Saturday, January 30, 2010

Breukelen Hoogtes!

Hello again,

Well for those of you non-dutch speakers (myself included *Thank you Google Translate!*) the title of this entry is the closest approximation of the current name for Manhattan's first commuter town, Brooklyn Heights, in Dutch! According to the Brooklyn Historical society, the first permanent settlement began soon after the transference of land from Native American chiefs to Europeans in 1636. Now, for thecynics among you, try to keep in mind, the Dutch were pretty good about trading fairly for land. They avoided conflict as much as they could with the native people for two reasons, first war interrupted commerce and commerce was the reason for the entire settlements existence and two they lacked for the most part the religious conviction that allowed certain other Europeans *cough* English *cough*; who often decided that this new world was theirs and well anyone who might have thought they owned/possessed/pitched a hut upon it could just go some place else.

So yes, Brooklyn still has everywhere proof that the Dutch were here, the most obvious is the Breukelen Apartments which I found while wandering around the Heights (and freezing my ass off).
Signs that the Dutch were here
(Hopefully you can see the tiny print on the sign)

The area though is likely most famous for it's association with George Washington. In fact it has (which is oh so common in America) a "George Washington was here!!!!" sign.
George Washington was here.
Apparently during the Battle of Long Island George Washington set up camp here. What the giant stone tablet neglects to mention is that the British trounced the Americans and went on to occupy New York for the remainder of the American Revolutionary War. FUN!

The tablet, though it lacks a full perpective of the Battle of Long Island certainly has a lovely view of Manhattan and the Brooklyn Bridge, which isn't surprising considering it sits in the aptly named Brooklyn Bridge Park. Look at the views!
View from Brooklyn Bridge Park
(That's the Brooklyn Bridge and Lower Manhattan)

Looking south from the park you also get a glimpse of the Statue of Liberty, which can only be viewed from the front while standing in Brooklyn, unless you want to rent a boat or come as steerage.
Statue of Liberty
(That tiny little blip on the horizon is the Statue)

Also close to Brooklyn Heights is the Brooklyn Borough Hall, which originally served as the City Hall, when the borough was an independent city.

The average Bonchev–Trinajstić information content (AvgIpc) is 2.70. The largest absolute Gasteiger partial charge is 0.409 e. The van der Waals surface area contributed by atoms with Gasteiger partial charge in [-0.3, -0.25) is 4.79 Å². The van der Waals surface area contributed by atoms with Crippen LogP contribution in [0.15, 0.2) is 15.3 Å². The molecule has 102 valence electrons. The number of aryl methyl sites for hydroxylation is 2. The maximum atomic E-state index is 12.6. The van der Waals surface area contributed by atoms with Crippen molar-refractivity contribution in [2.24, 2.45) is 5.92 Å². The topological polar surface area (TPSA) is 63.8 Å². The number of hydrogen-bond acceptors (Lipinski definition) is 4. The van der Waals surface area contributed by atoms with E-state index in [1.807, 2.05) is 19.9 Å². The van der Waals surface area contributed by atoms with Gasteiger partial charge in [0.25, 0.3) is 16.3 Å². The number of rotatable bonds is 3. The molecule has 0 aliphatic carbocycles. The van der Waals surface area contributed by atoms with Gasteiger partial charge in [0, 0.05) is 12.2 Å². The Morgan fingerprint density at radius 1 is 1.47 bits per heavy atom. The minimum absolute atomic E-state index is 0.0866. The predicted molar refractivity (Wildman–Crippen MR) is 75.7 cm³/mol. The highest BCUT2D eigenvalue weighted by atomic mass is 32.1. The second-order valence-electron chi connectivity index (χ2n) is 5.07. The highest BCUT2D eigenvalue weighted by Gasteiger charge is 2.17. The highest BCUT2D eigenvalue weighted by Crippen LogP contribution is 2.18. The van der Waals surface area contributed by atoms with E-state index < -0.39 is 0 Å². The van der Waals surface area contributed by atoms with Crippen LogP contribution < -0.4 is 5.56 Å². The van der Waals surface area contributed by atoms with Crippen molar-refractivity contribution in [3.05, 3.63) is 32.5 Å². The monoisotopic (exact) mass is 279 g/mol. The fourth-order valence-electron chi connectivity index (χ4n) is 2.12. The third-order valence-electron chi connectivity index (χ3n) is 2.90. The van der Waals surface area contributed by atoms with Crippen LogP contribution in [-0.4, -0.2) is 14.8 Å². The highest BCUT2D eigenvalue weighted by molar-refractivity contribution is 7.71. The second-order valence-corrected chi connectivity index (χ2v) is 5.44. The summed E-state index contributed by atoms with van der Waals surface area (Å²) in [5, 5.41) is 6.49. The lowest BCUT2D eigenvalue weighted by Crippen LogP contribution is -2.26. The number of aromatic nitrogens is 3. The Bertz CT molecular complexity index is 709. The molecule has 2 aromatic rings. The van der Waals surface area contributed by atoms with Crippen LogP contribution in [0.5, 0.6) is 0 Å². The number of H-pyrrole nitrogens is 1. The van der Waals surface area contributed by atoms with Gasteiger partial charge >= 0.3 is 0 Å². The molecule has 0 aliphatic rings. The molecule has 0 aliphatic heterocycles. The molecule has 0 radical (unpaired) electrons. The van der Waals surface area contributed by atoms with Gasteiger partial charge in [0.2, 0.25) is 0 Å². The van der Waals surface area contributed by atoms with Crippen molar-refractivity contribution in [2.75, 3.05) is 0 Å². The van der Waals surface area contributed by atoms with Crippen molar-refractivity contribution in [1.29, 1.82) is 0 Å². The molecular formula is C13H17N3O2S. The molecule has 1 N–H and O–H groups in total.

Brooklyn Borough Hall

This little stretch of park is absolutely gorgeous in the summer time, you get a nice breeze off the water and people usually walk dogs and fly kites and just hang around taking in the site. In winter time, in below freezing weather, it makes for frozen limbs.

So that's about it, apologies for the awful HTML coding and the complete lack of context. This trip was sort of spur of the moment and completely unplanned, but I figured a rough start is good as any. I have my sights on the Brooklyn Public Library, The Brewery and The Grand Army Plaza Farmer's Market for future adventures!
Until next week,

Saturday, January 23, 2010

First post ever.

Hello Internet.

My name is Brian and I'm a 24 year old part-time grad student at Hunter, full-time-ish Barista. I've just moved to Brooklyn, into a pretty little area where Fort Green/Clinton Hill, Prospect Heights and Bed-Sty meet. Technically my zip code is Prospect Heights so that's what we're working with here.

My goal for this Blog is to have it be part-travel, part-adventure, part-documentary journal. Basically I plan on taking you along on my adventures, both so you can see them and so that I can remember them. My goal is to do one fun thing a week and write about it.

I'm still in the process of moving in and have so far discovered my Grocery store (which has quite a nice selection), my Pizza place (which is a weird combination of French and Italian, but OMG delicious pizza), My Liquor store, or at least where it lives, having not ventured into it and the subway lines that connect me to the world.

This should be a lovely adventure and I hope you join me for the ride.